Jones himself later responded, telling HuffPost UK: “All the research shows that women are most supportive of trans rights, just as was the case with gay rights, and it’s men who need to catch up.
“Women like Angela Rayner, who I really don’t think could plausibly be described as ‘Islington elite’, have been at the forefront of solidarity with trans people, as have courageous, strong left-wing women like [commentators] Ash Sarkar, Dawn Foster and Ellie Mae O’Hagan, who I don’t think could be plausibly described as ‘faux lefties’.
“Gay men were once relentlessly demonised by the media and politicians as sexual predators, the brainwashers of children, mentally ill, and deviant: the same is now happening to trans people.
“As a LGBTQ person with a platform I feel a responsibility to show solidarity with our trans siblings as almost the entire media attacks them. Finally, any sex offender who poses a risk to women prisoners should of course be separated.”
Former Girl Guide leader Helen Watts, meanwhile, said women were being “silenced” and their concerns not listened to by politicians.
″There will be no single sex spaces,” she said, should self-ID be endorsed after the government consultation. “This isn’t an original quote, but it’s true, if we don’t see sex then we don’t see sexism.
“We live in a structural society and women need the solidarity of a female-only space, and that just won’t happen.
“Don’t be silenced.”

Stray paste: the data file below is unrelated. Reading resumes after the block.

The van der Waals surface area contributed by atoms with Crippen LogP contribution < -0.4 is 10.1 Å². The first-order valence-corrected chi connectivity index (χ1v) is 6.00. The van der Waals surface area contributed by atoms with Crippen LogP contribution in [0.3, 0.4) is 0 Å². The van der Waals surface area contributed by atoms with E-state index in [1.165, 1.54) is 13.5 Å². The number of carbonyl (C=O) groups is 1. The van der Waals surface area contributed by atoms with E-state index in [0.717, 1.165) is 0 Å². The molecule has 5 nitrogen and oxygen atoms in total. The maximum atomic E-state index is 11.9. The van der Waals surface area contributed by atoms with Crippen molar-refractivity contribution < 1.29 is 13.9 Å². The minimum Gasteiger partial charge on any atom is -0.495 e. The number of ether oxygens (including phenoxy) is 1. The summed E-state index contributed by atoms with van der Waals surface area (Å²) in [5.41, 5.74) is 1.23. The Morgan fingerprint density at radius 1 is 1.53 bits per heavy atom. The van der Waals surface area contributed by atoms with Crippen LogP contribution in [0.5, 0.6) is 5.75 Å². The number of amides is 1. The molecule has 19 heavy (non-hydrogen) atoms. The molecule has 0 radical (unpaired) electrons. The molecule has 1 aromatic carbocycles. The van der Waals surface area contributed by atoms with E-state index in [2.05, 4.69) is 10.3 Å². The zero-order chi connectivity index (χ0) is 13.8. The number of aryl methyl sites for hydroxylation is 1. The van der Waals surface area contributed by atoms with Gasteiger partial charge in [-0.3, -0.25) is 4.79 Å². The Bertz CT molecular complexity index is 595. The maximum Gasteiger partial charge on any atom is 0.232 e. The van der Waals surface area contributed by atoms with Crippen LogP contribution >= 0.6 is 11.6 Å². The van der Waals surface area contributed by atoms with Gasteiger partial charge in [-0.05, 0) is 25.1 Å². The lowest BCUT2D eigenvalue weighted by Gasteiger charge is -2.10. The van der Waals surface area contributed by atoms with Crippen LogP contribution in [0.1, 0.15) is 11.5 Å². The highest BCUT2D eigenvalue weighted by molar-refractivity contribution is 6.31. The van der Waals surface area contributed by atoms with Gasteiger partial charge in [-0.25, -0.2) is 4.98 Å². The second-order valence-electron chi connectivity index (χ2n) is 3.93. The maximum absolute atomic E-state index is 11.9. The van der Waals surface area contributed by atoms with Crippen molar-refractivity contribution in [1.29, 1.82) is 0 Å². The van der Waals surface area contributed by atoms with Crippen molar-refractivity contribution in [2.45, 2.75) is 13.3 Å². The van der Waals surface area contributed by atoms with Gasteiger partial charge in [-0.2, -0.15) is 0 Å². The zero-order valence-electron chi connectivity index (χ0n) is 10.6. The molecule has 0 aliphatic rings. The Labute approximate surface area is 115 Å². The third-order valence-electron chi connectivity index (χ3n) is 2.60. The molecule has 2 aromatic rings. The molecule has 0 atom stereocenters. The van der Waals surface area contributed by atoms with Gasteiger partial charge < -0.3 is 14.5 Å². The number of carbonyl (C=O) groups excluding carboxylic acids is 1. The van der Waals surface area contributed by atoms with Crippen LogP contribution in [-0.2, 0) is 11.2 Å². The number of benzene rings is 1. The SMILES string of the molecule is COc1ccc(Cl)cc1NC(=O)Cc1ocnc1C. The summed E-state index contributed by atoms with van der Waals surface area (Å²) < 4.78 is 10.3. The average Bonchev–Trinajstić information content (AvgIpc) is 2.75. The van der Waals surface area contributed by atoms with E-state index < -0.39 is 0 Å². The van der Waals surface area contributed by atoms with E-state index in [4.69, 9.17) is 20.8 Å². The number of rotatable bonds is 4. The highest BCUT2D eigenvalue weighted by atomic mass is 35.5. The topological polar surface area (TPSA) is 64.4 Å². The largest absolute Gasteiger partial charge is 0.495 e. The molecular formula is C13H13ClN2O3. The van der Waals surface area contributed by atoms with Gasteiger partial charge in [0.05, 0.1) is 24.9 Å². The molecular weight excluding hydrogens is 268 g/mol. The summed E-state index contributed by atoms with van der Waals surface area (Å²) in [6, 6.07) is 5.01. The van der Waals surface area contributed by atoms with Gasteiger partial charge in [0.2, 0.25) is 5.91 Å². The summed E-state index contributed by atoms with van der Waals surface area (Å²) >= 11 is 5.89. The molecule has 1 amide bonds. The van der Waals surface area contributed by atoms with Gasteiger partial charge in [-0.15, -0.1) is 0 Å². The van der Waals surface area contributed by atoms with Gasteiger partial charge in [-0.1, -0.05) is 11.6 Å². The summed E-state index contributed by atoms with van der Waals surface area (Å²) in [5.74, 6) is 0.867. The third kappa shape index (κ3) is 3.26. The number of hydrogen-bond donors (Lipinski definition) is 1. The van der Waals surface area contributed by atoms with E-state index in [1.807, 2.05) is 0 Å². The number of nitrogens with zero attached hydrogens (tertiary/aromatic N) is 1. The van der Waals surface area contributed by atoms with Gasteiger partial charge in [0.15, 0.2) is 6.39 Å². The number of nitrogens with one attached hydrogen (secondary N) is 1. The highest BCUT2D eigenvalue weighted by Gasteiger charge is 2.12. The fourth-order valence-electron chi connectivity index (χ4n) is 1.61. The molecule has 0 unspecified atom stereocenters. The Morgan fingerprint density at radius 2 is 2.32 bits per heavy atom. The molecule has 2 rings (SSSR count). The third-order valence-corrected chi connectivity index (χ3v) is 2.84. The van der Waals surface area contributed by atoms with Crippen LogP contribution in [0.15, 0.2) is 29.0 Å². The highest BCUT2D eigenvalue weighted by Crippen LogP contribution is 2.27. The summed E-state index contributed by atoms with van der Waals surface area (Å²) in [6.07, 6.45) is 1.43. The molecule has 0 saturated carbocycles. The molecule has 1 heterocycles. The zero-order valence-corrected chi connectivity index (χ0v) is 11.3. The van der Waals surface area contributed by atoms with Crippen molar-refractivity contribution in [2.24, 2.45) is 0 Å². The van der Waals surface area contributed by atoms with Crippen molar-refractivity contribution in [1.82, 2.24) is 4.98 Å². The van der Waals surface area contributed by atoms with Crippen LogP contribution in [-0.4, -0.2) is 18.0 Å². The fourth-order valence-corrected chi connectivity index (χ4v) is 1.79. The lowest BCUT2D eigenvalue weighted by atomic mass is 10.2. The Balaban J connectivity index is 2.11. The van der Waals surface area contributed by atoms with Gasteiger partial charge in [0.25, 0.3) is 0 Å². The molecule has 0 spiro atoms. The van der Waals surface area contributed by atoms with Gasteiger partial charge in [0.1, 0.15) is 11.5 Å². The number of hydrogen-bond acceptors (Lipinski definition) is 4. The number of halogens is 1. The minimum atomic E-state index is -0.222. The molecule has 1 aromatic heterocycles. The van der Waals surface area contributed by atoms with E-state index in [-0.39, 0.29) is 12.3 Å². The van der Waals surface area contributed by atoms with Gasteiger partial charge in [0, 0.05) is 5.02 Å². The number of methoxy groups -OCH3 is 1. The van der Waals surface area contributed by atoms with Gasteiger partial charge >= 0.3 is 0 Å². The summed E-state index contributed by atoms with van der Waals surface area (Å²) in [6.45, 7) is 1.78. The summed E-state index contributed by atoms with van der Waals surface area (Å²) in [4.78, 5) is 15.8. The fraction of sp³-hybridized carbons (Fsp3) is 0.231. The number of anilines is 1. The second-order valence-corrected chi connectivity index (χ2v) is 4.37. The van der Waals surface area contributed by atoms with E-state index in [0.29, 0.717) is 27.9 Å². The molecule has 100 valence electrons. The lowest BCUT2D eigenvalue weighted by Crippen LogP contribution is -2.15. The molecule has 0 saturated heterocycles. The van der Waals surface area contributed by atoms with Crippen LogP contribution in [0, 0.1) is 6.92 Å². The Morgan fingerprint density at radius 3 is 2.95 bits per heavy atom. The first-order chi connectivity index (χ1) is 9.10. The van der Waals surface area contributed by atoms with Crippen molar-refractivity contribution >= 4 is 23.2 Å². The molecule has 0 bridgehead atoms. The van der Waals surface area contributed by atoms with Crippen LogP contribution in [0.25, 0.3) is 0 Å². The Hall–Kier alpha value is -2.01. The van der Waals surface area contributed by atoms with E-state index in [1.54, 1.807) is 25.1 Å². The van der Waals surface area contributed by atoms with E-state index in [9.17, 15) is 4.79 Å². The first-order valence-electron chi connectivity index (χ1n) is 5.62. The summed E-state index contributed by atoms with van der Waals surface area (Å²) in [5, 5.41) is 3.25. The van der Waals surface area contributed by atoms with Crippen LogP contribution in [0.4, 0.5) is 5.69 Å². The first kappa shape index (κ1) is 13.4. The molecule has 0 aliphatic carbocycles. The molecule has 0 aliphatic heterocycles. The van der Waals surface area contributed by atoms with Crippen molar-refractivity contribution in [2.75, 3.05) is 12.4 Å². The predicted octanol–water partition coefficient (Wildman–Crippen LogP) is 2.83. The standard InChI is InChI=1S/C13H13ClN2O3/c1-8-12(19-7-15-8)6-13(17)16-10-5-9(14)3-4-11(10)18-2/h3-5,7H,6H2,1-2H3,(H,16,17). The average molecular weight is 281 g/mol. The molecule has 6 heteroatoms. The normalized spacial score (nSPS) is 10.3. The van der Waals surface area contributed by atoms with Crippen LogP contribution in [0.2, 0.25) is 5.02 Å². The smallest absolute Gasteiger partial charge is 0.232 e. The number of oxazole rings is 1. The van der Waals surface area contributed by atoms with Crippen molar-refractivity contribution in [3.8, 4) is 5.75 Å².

Debbie Hayton, a physics teacher and a transexual woman, said the debate around self-ID had become “inflamed”.
“One thing is for sure, we’re not going to find the solutions by shouting at each other and shutting down the debate,” she said.
“Firstly, in a healthy democracy, we must be able to discuss public policy. Secondly, it is not transphobic or bigoted to question assertions made by the trans lobby, and that includes me, I am part of the trans lobby as well.
“And thirdly, self-ID poses huge risks to transgender people. At risk is the social acceptance we have built up over the years and that is informal and based on trust.”
Hayton also said feminists should have the right to question what she called the “mantra” of saying “trans women are women” – comments many trans women say they find deeply offensive.
“Sex is a pretty important distinction when it comes to identifying a woman,” she said. “I don’t identify as a woman. I’m not even sure what it means to identify as a woman.
“I identify with women and that is a good place to be, because it doesn’t rely on assertions that I can’t justify and I know I can’t justify.
“My identity is not dependent on people believing me.”
She said men could abuse self-ID guidelines to gain access to women-only places for “nefarious purposes”.
“Abusers will take opportunities wherever safeguarding is weakest,” she said.
Hayton also questioned Labour’s policy on all-women shortlists.
“I support affirmative action to promote under-represented groups but using all-women shortlists creates two wrongs: it excludes trans men, a group equally in need of representation, and secondly, it takes representation from another under-represented group: women,” she said.
The debate around self-ID has been repeatedly raised with MPs during the Labour conference.
Shadow Foreign Secretary Emily Thornberry was asked about the issue during a fringe meeting hosted by the Times.
She said: “The feminism movement is big enough, and if someone believes they are born a man but are a woman, we have space.
“Sometimes people say ‘What about women’s shortlists?’ There’s going to be a whole load of men turning up in dresses. Really?”
She added: “I think we need to be a little more relaxed about it and I think it’s desperately sad to see the way in which it’s become so aggressive. We need to step down a little bit. ”
HuffPost UK has contacted the Labour Party for comment.